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MerryAtHope

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About MerryAtHope

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    Amateur Bee Keeper

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  • Website URL
    http://www.hopeismyanchor.com
  • Biography
    Author--Invisible Illness, Visible God: When Pain Meets the Power of an Indestructible Life
  • Interests
    Crocheting, writing, violin, homeschooling of course!
  • Occupation
    Customer Care Representative, AALP

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  • Gender
    Female
  • Interests
    Writing, singing, encouraging, hanging out on message boards, and homeschooling of course!

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  1. Consonant blends are really hard for a lot of kids. I think in your shoes that I'd take a break over the summer. Read books to him that he's interested in--all kinds of fiction and non-fiction. Work to create a love for books, which in turn helps with motivation to read. How is he with phonological awareness skills like rhyming and oral blending? If these are hard for him, work on those skills over the summer instead of reading specifically. This article has some ideas and free downloads you can use. Reading is really hard work for kids with dyslexia, so it's not unusual that it's so difficult for him. When you start back up, I would restart AAR from the beginning but implement the lessons too. Keep things short and fun if possible (I know it's not always possible in this "reading is a lot of work" stage for kids!). The AALP site has free practice page activity ideas to make those pages more enjoyable (which tend to be difficult but important for kids who struggle.) Doing things like the switch out tile activities can really help with consonant blends. Work on ending blends first--beginning blends tend to be a bit harder. Change one tile at a time, like had-lad-land-sand-sad-pad-pod-pond, or gift-lift-left-theft, etc... Do a string each day, and make sure he's using the full blending procedure if he starts to guess. It does take work, but he'll get there! You can also check out the Dyslexia Resources page for teaching tips and ideas.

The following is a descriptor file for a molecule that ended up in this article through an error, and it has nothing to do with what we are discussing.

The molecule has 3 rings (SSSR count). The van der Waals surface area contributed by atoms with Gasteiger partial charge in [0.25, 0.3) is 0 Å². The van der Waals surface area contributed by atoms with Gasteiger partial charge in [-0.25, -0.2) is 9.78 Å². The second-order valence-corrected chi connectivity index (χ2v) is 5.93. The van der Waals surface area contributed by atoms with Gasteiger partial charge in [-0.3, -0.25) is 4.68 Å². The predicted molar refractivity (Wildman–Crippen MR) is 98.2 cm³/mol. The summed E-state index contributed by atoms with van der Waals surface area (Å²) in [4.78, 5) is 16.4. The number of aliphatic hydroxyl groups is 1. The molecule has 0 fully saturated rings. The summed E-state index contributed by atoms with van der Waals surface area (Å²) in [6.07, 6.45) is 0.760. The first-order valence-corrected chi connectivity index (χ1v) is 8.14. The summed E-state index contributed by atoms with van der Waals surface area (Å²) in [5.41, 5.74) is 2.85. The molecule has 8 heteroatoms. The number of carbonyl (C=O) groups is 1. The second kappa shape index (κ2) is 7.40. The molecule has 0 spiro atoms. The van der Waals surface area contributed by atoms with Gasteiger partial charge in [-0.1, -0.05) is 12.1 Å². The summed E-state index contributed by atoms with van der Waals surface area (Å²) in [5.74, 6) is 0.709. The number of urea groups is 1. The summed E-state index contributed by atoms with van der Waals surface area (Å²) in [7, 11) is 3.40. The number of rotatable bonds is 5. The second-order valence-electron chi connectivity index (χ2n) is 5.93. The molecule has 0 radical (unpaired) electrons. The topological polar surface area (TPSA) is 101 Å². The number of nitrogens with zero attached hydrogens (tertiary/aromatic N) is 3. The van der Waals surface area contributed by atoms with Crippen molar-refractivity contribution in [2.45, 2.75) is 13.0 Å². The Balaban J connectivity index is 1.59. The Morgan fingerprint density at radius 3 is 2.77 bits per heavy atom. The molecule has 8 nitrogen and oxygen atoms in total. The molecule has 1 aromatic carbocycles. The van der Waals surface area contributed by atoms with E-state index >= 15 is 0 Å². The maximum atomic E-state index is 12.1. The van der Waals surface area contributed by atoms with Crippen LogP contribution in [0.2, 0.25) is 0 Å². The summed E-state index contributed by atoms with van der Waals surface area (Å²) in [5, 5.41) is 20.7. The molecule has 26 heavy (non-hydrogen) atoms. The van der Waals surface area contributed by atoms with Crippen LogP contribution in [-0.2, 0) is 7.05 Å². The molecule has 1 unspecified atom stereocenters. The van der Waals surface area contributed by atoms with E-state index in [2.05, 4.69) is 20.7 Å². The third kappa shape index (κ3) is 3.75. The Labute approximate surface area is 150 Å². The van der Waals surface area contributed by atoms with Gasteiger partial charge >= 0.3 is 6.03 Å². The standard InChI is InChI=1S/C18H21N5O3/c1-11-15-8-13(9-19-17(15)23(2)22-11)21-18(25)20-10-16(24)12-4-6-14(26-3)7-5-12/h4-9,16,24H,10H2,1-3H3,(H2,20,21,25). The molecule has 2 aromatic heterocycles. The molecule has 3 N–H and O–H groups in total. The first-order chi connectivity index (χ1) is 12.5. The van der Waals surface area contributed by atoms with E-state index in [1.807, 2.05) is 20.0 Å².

2. LOL, congratulations on a great score! I laugh every time I see the title!
  3. Thanks, this is so helpful! I'm thinking that when the young man heard "scholarship," he's thinking "full ride, I can go anywhere," and the reality from what you and Lori are saying is more like a 1k or 2k scholarship.
  4. How do you know, like, everything, @Lori D.?!
  5. some poster ideas: Get foam board and mount posters (you can put a different one on each side). Then you can display them around a room (either mount temporarily or just lean them against walls etc...) and put them away when you need to. Hallways can be good places to put posters that will be seen regularly, even if you don't have a school area. Use a clear vinyl tablecloth on your dining room or kitchen table, and put posters on the table, under the cloth. Again, easy to change out if you have company or want to change up the poster Use magnets to put posters on the fridge or on metal doors Put posters on closet doors (inside or outside--open the door to display the poster during school hours, close it to hide it away).
  6. I'd just have the student read to you a bit each day and discuss his readers and also read-alouds that you do with him. I would not worry about doing a separate reading comprehension program with overall good scores (and the scores could be something like bad or confusing questions, or that he reads a bit slower than the test allows for etc...). Having him read to you is one of the best ways to really know how he's doing with regard to all reading skills, and also to help him develop comprehension skills.